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Mayfield family feels 'blessed' to have a NICU nearby

Crystal Williams knows the heartbreak of having a sick child so far away from home. She spent three months at the University of Louisville Hospital after her son was born prematurely seven years ago. 

Williams and her husband, Jeremy, didn’t even try to have another child until she heard last year that Baptist Health Paducah was opening the region’s first Neonatal Intensive Care Unit.

“Both my son and stepson were premature, so we have a history of preemies,” said Williams, 25, of Mayfield. “I just had an overwhelming fear of having to go to Louisville and leave my children here, or having to leave my baby there.”

This time, Williams had a smooth pregnancy until she developed preeclampsia at 22 weeks, when obstetrician/gynecologist Amber Savells, M.D., put her on bed rest.

“I knew if I could make it to 32 weeks, then she could be born at Baptist Health Paducah and the NICU could take care of her,” Williams said. “We just prayed and prayed. At the 31-week ultrasound, it was time to take the baby, and I was thankful we could stay home.”

Avery Peyton Williams was born on Jan. 31. She weighed 3 pounds and was 15 inches long.

“She was really small with immature lungs and an immature nervous system,” she said. “The nurses were fantastic in the NICU. We were so pleased with them. They were so thorough.”

Avery had to stay in the NICU for six weeks because she developed brachycardia, a slow heartbeat caused by acid reflux.

Neonatologist Edward O’Neill, M.D., said most babies are admitted to the NICU because of respiratory problems or problems related to their prematurity.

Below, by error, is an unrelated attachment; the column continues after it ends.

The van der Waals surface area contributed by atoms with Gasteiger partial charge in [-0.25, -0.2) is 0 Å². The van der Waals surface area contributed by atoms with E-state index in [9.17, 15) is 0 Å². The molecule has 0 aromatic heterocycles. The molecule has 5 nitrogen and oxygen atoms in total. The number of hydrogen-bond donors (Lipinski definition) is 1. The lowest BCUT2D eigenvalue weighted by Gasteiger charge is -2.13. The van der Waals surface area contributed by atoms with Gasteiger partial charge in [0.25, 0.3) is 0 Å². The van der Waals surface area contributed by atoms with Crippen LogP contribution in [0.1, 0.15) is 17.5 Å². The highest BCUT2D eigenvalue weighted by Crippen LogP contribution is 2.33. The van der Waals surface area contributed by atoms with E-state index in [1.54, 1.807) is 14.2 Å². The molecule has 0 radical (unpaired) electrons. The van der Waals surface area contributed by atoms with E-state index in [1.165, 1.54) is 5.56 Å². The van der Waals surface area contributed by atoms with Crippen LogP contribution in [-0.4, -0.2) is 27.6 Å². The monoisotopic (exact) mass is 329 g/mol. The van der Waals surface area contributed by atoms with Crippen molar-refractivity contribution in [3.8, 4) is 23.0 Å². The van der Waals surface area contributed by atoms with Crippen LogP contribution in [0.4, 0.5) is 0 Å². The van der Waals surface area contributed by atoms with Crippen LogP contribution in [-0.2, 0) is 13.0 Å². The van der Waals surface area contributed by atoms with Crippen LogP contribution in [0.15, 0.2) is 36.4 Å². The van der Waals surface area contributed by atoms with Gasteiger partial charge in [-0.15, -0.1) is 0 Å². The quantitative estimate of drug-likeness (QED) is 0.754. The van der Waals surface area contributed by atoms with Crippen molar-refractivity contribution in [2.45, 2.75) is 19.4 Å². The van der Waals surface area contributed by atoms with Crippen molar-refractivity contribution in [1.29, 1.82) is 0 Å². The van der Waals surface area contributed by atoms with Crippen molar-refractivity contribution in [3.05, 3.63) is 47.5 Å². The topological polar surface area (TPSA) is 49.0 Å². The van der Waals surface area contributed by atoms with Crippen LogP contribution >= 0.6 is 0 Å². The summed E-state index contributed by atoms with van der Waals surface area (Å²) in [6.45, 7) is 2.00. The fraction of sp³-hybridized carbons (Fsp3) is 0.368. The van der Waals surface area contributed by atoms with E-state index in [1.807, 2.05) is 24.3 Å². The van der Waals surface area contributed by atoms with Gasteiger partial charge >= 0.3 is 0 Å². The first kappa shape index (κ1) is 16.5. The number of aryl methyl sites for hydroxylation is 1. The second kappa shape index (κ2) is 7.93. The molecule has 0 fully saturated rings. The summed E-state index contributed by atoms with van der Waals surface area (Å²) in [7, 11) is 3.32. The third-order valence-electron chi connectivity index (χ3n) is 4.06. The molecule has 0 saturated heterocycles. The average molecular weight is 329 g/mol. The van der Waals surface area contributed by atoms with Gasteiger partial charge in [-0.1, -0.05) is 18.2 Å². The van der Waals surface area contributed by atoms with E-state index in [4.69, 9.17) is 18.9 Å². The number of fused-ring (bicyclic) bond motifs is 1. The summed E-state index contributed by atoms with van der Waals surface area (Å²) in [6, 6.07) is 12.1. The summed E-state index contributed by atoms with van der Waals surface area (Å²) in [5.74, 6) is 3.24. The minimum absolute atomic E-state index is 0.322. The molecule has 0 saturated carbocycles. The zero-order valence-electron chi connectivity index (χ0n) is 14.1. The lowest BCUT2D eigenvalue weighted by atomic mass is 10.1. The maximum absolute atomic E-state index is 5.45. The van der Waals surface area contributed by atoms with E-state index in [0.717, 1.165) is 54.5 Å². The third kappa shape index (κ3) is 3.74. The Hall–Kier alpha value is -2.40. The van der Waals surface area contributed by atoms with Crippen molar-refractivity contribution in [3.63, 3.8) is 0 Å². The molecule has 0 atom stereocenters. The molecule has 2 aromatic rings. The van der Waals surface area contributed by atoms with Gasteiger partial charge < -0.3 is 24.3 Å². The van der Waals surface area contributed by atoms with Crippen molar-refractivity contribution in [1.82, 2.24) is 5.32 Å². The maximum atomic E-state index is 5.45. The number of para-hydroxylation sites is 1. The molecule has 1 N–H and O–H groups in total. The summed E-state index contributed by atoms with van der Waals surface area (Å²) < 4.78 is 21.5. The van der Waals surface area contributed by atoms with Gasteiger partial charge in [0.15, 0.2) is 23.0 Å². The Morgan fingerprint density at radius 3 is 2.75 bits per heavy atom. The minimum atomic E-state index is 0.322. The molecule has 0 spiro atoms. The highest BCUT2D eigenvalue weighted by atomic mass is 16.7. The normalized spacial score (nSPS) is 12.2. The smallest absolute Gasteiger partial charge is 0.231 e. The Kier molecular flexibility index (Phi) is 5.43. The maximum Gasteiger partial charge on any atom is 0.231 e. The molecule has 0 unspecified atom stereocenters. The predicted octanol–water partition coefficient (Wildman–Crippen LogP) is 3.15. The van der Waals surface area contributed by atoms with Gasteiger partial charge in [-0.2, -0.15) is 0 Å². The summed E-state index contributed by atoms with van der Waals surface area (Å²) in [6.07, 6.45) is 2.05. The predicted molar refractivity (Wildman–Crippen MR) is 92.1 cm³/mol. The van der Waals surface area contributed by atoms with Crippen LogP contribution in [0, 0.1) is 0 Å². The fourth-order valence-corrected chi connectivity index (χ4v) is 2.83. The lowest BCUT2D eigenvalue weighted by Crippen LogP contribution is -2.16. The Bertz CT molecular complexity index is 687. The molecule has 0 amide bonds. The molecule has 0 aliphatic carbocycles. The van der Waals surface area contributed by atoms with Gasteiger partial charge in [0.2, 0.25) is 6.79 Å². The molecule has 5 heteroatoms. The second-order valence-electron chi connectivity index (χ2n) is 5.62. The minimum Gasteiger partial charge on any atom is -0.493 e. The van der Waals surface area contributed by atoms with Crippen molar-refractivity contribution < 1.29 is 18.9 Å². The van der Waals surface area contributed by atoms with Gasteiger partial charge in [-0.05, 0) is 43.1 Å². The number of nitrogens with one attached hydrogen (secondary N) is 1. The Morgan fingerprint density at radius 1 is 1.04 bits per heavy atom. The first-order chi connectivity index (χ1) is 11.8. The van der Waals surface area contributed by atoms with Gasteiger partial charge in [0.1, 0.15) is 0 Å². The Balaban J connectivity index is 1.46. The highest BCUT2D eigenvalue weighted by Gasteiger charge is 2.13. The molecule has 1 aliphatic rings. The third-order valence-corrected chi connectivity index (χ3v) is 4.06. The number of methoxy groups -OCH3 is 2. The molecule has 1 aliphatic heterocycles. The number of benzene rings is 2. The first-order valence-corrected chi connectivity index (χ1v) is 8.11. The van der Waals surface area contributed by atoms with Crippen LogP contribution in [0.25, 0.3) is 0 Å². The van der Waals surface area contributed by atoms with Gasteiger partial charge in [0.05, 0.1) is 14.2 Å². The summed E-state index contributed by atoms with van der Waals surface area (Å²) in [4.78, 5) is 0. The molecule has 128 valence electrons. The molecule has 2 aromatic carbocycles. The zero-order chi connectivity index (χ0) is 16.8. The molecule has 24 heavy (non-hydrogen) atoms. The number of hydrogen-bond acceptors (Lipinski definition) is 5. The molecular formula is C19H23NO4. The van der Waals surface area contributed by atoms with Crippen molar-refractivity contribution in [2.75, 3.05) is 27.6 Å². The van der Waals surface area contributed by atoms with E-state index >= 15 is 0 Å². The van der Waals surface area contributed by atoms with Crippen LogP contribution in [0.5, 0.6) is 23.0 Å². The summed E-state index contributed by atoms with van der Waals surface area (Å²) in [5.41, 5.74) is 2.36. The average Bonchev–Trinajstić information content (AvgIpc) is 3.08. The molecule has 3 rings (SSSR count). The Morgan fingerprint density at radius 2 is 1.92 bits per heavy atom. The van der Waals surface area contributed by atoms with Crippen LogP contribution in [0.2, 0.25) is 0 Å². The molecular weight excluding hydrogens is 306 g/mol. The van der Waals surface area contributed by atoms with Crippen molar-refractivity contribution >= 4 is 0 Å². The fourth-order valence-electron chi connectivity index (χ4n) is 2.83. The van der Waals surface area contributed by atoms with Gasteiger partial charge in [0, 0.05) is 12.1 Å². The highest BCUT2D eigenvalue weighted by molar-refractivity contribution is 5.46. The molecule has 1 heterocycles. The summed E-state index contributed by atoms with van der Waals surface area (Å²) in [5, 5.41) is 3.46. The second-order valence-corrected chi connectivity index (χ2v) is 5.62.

“Sometimes with premature, small-term babies, the problems are not clear to the naked eye,” Dr. O’Neill said. “The clearest benefit for these families and their babies, who once had to be transferred out of this region, is they now can stay close to home. Being transferred just adds unnecessary stress on the whole family.  As a father of four, I know how important a child’s life is, so working in the NICU is an exciting and rewarding experience."

Williams said having a sick newborn was trying, but the nearby care was a blessing. “We were able to drive to Paducah twice a day to see her,” she said. “It was the biggest blessing we could ask for.”

Williams said the NICU nurses spoiled Avery, who they nicknamed “Little Diva.” She is now a healthy 6-month-old.

Williams said she tells all expectant families she knows about the NICU.

“You never know what can happen, so I’m sending them all to Baptist Health Paducah,” she said. “It’s really needed in this area.”